Former Abraham actor Michael Cudlitz reveals that AMC pays The Walking Dead cast members more money to make fewer convention appearances.
The Walking Dead pays actors to make fewer convention appearances, says star Michael Cudlitz. After debuting on AMC in 2010, the zombie drama based on Robert Kirkman and Tony Moore’s comic book series quickly became a pop culture sensation and a huge audience. None of which stopped the show from saying goodbye to original showrunner Frank Darabont, a move that would lead to massive legal headaches later on.
Now, more than ten years after the auspicious first season of Darabont directed by The Walking DeadThe show has become somewhat less gargantuan in terms of both audience and pop culture conversation, but it remains one of the most popular shows on cable television nonetheless. Of course, TWD It shows no signs of stopping as a content universe as multiple spinoffs are being brewed, alongside the two spinoffs already on the air. It was even recently revealed that The Walking Dead It may soon branch out into the world of comedy with a spin-off that takes a deliberately humorous look at the world after the zombie apocalypse.
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Of course, given its stature as a major genre show with a rabid fanbase, TWD He’s a huge draw at conventions, as are his many well-known cast members. In fact there was a time when Living Dead The cast members were doing too many conventions, prompting AMC to implement an interesting policy. In a recent podcast appearance Inside of You with Michael Rosenbaum, former star Cudlitz (who played Abraham on the show until that character was brutally murdered by Negan) revealed that the network actually pays actors more money if they agree to cut their convention hours. As the actor explained (via Uproxx):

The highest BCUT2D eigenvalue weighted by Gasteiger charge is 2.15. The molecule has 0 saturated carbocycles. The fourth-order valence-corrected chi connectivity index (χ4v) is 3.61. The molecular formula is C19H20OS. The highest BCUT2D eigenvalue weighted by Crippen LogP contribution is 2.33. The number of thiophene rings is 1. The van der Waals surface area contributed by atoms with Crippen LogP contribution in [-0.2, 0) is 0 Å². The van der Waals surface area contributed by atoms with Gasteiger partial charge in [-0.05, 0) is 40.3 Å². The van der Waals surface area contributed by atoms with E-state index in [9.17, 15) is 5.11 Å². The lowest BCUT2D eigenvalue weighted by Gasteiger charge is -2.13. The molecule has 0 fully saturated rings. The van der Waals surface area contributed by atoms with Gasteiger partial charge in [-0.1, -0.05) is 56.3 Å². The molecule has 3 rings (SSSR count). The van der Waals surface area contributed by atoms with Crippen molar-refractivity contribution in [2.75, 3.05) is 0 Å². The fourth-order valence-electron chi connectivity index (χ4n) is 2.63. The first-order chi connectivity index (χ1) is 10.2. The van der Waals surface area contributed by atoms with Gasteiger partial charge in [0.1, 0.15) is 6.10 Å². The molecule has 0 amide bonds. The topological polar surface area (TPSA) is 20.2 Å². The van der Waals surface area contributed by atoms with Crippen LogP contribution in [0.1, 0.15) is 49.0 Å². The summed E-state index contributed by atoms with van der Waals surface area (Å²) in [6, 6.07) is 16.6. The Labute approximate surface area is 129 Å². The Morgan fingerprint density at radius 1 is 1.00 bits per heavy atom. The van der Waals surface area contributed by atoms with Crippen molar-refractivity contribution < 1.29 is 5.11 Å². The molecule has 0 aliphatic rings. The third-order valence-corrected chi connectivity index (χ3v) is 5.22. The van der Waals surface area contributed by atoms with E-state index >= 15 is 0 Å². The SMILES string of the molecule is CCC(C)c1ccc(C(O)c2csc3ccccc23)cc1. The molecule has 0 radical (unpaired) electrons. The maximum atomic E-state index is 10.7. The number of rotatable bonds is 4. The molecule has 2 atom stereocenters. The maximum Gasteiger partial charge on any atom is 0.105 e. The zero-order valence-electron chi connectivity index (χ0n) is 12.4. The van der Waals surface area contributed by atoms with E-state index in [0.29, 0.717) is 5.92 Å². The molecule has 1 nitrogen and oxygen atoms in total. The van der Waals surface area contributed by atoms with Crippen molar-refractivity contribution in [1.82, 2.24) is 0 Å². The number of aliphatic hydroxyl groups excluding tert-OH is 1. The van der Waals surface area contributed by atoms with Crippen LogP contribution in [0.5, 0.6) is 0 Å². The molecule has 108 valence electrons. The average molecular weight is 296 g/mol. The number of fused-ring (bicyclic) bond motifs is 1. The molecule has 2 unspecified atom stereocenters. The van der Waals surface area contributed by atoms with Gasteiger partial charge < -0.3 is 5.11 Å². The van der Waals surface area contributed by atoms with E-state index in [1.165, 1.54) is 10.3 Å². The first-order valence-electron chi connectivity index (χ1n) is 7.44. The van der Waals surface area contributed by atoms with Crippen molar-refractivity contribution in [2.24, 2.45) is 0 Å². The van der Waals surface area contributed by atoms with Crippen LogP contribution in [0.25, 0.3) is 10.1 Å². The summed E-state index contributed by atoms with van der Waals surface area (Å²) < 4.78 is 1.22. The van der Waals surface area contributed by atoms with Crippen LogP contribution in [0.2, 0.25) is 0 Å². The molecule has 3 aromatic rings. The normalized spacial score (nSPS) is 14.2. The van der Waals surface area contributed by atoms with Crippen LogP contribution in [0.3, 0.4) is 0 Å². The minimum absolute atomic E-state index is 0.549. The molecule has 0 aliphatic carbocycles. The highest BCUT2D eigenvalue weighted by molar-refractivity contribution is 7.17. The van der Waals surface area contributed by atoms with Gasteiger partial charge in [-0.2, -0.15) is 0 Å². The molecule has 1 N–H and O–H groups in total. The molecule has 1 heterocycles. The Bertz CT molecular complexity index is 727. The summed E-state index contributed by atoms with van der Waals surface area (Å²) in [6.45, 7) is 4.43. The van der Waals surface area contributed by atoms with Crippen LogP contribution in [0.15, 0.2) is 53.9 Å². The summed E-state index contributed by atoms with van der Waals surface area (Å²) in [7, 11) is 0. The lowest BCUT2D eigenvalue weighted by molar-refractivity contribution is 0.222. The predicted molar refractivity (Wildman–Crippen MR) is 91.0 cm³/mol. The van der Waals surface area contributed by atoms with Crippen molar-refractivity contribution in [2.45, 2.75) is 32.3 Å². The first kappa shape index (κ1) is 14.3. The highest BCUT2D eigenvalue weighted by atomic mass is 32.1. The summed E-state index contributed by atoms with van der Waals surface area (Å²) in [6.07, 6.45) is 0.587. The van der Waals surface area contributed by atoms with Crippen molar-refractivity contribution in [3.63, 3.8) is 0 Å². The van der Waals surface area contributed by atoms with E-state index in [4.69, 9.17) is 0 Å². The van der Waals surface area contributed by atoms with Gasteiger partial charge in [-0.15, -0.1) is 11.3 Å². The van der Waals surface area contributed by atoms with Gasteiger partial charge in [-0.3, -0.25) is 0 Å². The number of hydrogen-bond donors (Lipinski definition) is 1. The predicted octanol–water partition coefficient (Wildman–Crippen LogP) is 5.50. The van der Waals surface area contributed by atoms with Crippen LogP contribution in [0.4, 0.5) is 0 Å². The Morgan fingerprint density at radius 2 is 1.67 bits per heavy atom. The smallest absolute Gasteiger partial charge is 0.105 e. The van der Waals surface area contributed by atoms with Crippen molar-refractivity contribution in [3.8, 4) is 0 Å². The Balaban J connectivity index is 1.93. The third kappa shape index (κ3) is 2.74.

“You have a little more from each episode to not do X number of conventions … because some people did them every weekend and that was interfering with the work schedule. He wasn’t like the best people – Norman [Reedus] he wasn’t doing that. His [convention appearances] they were spaced out, because they took a lot out of it because it was such a big draw for the convention. It took him physically to do that. But there were some people who were doing a lot. “
The conventions are, of course, a great source of additional income for actors and other creatives associated with various movies and shows, and it seems that certain anonymous members of the Living Dead At one point, the cast was trying to participate as much of this additional income stream as possible, to the point where it actually became detrimental to their main job of being actors in The Walking Dead.
This story raises an interesting topic about the role of conventions in maintaining the fandom, and how that circuit can become important to people whose careers may not be in the same place as someone like Norman Reedus (who obviously has a huge salary and it doesn’t). you need to convention if you don’t want to). In fact, it becomes a bit of a joke, and a sadness, when an actor associated with an older science fiction or horror movie makes a living by making appearances at conventions until his old age. It’s kind of funny that true The Walking Dead The cast members tried to exploit the convention circuit as much as possible while the show was still at the peak of its popularity, forcing the network to reward them financially for saying no to conventions and yes for being ready to work on it. same program that made them. famous first. It would be interesting to know if any actor ever chose to keep their convention appearances flowing instead of taking the extra money from AMC.
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